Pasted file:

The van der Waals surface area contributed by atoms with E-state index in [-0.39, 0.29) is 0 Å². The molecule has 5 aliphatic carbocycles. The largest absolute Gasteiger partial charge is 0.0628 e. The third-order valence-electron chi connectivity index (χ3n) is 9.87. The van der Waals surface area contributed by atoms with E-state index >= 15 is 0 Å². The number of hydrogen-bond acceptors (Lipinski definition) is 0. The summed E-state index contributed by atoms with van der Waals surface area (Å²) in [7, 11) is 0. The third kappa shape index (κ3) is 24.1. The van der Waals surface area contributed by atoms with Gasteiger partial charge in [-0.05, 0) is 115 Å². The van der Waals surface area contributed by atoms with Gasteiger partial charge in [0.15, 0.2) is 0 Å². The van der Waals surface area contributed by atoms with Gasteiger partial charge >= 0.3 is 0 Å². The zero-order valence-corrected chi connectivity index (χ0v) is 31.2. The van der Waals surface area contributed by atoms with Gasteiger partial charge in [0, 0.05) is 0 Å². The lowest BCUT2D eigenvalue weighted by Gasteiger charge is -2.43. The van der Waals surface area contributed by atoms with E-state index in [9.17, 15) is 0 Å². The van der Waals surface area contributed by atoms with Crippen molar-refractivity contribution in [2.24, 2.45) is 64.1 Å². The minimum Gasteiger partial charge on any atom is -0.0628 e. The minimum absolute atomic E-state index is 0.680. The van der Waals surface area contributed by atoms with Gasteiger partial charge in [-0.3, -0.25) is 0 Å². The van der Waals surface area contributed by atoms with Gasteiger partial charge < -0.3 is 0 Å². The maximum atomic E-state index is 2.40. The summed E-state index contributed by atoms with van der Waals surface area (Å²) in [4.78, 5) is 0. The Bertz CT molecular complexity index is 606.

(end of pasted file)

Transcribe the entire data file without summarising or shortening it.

The van der Waals surface area contributed by atoms with E-state index in [-0.39, 0.29) is 0 Å². The molecule has 5 aliphatic carbocycles. The largest absolute Gasteiger partial charge is 0.0628 e. The third-order valence-electron chi connectivity index (χ3n) is 9.87. The van der Waals surface area contributed by atoms with E-state index >= 15 is 0 Å². The number of hydrogen-bond acceptors (Lipinski definition) is 0. The summed E-state index contributed by atoms with van der Waals surface area (Å²) in [7, 11) is 0. The third kappa shape index (κ3) is 24.1. The van der Waals surface area contributed by atoms with Gasteiger partial charge in [-0.05, 0) is 115 Å². The van der Waals surface area contributed by atoms with Gasteiger partial charge in [0.15, 0.2) is 0 Å². The van der Waals surface area contributed by atoms with Gasteiger partial charge >= 0.3 is 0 Å². The zero-order valence-corrected chi connectivity index (χ0v) is 31.2. The van der Waals surface area contributed by atoms with Gasteiger partial charge in [0, 0.05) is 0 Å². The lowest BCUT2D eigenvalue weighted by Gasteiger charge is -2.43. The van der Waals surface area contributed by atoms with E-state index in [9.17, 15) is 0 Å². The van der Waals surface area contributed by atoms with Crippen molar-refractivity contribution in [2.24, 2.45) is 64.1 Å². The minimum Gasteiger partial charge on any atom is -0.0628 e. The minimum absolute atomic E-state index is 0.680. The van der Waals surface area contributed by atoms with Gasteiger partial charge in [-0.3, -0.25) is 0 Å². The van der Waals surface area contributed by atoms with Gasteiger partial charge < -0.3 is 0 Å². The maximum atomic E-state index is 2.40. The summed E-state index contributed by atoms with van der Waals surface area (Å²) in [4.78, 5) is 0. The Bertz CT molecular complexity index is 606.